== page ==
Body Checking Might Seem Harmless, But Critics Say It's Modern 'Thinspo'

Body checking is a recurring trend on social media, particularly with visual sites like TikTok and Instagram. While the term is gaining traction in various discourses, the concept itself is actually nothing new. What is body checking, exactly? It's simply the action of analyzing one's body to obtain information about weight distribution, how you appear to an outside viewer, and fixating on certain areas of the body. Off social media, this can manifest through weighing oneself frequently, pinching body parts, or taking selfies to research how one's face, nose, jawline, waist, or any other body part looks in a photo compared to photos past. There's even a trend called "skinny girl check," where content creators share images of their bodies, to remind themselves or their followers that they're thin. 

On TikTok, body checking shows up in countless forms. Some users post videos of themselves in loose clothing, only to pull back the oversized clothing to reveal a smaller body underneath. Other trends that amplify body checking include the hashtags #mydreambody and #myinsecurities. Often, these videos show the content creator's face or body followed by several images of other faces and bodies, reflecting a perceived ideal they wish they had. Body checking is made even more insidious by the fact it doesn't always include an explicit hashtag. The trend has its roots in the early Tumblr days, when users became focused on concepts like the thigh gap and protruding collarbones. Since then, any social media that hinges upon visual content has the capacity to exacerbate disordered eating and dissatisfaction with one's body, and body-checking content is a huge culprit in that area.

Why body checking is a serious reality

Body checking can take a serious toll on self-esteem. If we're creating content that involves body checking, it can stem from a perceived need for reassurance about a body part that makes us insecure. If we're observing body checking in our feed, it could lead to comparison and a lack of self-satisfaction. The problem is that body checking doesn't just happen when we're online; We carry the mindset into other parts of our lives. "When we body check offline, it's the elements of our body we dislike that we normally focus on," psychologist Dr. Lara Zibarras told Dazed Beauty. "Ultimately this results in a distorted perception of our body. It's this distorted perception, along with continuous negative thoughts about our bodies, that take up a lot of mental capacity which negatively impacts our ability to concentrate or think clearly."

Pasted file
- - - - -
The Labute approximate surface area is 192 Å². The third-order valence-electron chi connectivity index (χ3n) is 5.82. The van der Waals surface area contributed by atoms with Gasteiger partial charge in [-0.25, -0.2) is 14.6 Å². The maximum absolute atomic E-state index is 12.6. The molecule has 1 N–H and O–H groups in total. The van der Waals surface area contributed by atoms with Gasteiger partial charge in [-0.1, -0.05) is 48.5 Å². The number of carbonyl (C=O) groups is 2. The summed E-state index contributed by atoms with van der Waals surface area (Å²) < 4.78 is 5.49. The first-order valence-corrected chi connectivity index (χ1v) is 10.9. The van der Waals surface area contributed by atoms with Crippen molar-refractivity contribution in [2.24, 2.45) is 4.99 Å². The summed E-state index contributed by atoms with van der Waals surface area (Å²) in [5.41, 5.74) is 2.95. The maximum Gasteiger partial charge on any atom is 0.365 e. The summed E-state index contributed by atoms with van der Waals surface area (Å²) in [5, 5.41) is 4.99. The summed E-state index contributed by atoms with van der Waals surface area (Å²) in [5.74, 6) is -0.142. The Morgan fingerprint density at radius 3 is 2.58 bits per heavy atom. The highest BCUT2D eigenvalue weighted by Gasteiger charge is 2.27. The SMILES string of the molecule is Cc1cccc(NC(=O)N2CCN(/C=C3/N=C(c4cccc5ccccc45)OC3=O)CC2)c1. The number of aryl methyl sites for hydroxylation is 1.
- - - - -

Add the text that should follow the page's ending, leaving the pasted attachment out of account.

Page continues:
What makes it even more problematic is that body checking is often disguised on TikTok. It's pitched as healthy eating, happy guts, or "What I Eat In A Day" content. Of course, not all content about healthy eating is "thinspo," and there are certainly helpful videos on the platform for those looking for more inspiration or structure in their cooking schedule. But, it can direct our attention to an unhappy body image much more easily. "Since the behavior is often used as a way to control weight or size, any perceived failure, for example, a change in shape or size, can then lead to lowered mood, low self-esteem and even more body dissatisfaction and self-critical thoughts, which then leads to more body checking and so the cycle continues," Dr. Zibarras said. 

How do we combat the dark side of body checking?

Who takes on the burden to stop body checking and its toxic side effects? Should the blame fall on Tumblr circa 2010, or on TikTok and Instagram? Is it the responsibility of the content creators? Or is it on us for indulging in it? How can we prevent this trend from being so popular? Most importantly, how can we keep it away from vulnerable eyes? One positive thing that's surfaced is backlash from other content creators. TikTok user @healwithkailin has created several videos calling out body checking as fatphobia. Another account, @embodyhealthldn, gives tips for people recovering from eating disorders when they're triggered by body checking, like pruning who you choose to follow and getting rid of a scale.

For ourselves, one of the best courses of action is to completely ignore content that promotes body checking. Don't even pause to flag it, so as to prevent such content from appearing again in our feeds. But that's not so easy for more susceptible viewers. 

The eating disorder organization Beat tells Refinery29 that the onus falls on TikTok and Instagram. "TikTok has a responsibility to protect vulnerable users from damaging content online by removing harmful videos, increasing transparency around their algorithms, and ensuring that users can have more control over the videos that they view," they said. Beat also noted that some content creators who lean on body checking may be struggling themselves, so calling them out might not work. We can do our part, but the social media giants themselves have work to do.

If you need help with an eating disorder or know someone who is, help is available. Visit the National Eating Disorders Association website or contact NEDA's Live Helpline at 1-800-931-2237. You can also receive 24/7 Crisis Support via text (send NEDA to 741-741).